(CNN) -- A beachgoer in a remote area of northern New Zealand found a horrific sight Friday morning -- 58 pilot whales stranded on Karikari Beach.
When conservation officials arrived, only 15 of the animals were still alive. The whales probably became stranded sometime during the night, said Carolyn Smith of New Zealand's Department of Conservation in Kaitaia, and that's why so many died before being discovered.
"The focus for everyone right now was to try to refloat the survivors," Smith said.
To do that, officials will position the whales to face out to sea and hope that they swim back out when high tide comes.
The whales "need to be held in the water for at least half an hour to allow them to reorientate themselves, before being released to hopefully swim back out to sea," the conservation department said.
A first attempt to refloat the whales was not successful Friday night. Conservation officials were going to monitor the animals overnight in the hope of trying again, maybe after moving them to Matai Bay, where sea conditions could be more favorable for refloating.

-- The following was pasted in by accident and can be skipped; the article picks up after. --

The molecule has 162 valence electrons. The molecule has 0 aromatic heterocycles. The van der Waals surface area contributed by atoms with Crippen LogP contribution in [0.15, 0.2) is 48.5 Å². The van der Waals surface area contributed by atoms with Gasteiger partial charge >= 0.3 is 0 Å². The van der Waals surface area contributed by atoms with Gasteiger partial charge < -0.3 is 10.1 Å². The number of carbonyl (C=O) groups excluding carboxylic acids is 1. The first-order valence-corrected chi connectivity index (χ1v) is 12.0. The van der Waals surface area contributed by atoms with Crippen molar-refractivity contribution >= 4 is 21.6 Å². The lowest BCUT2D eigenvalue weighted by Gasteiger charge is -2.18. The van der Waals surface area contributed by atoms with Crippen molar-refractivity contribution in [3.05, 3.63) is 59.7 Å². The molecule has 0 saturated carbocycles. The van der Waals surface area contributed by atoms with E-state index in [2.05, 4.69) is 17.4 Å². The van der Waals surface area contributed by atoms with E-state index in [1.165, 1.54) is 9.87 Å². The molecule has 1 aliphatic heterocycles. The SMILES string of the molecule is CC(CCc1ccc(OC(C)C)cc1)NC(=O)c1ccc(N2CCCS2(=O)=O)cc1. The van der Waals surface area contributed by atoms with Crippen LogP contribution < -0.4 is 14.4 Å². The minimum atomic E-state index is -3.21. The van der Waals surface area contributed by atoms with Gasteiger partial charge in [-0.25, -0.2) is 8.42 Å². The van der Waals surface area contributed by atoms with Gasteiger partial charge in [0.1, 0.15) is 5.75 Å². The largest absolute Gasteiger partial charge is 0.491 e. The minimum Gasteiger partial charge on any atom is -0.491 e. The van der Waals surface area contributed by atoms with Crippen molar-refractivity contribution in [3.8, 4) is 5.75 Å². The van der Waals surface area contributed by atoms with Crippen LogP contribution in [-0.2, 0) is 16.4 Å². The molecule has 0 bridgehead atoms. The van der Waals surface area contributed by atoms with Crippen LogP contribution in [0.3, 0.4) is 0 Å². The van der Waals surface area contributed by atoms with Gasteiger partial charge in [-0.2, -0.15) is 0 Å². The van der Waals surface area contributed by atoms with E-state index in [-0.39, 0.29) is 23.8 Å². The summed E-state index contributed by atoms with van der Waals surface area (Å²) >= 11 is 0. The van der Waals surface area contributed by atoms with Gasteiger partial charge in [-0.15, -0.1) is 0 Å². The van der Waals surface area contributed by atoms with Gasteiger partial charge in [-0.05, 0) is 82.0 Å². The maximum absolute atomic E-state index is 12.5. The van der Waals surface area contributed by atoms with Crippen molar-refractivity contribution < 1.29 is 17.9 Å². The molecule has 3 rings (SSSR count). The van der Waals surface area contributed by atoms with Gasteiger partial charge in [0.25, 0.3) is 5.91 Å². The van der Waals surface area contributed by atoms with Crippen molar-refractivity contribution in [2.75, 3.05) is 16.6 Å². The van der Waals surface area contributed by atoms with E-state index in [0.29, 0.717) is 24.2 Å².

The next attempt would happen Saturday morning, said Mike Davies, acting area manager at the Department of Conservation's Kaitaia office.
Far North Whale Rescue, which has a team of trained volunteers, is working with the department to achieve this.
Currently, New Zealand's Far North region is experiencing heavy rain and wind, both a help and a hindrance to the rescue efforts, the Department of Conservation said. It means the whales are not at risk of drying out, but it creates difficult conditions for rescuers.
Adult pilot whales can measure up to 20 feet long and weigh up to 3 tons. Due to their social nature, they are often involved in mass strandings, according to the American Cetacean Society. The ACS is a non-profit group based in California that works to protect whales, dolphins and porpoises, according to its website.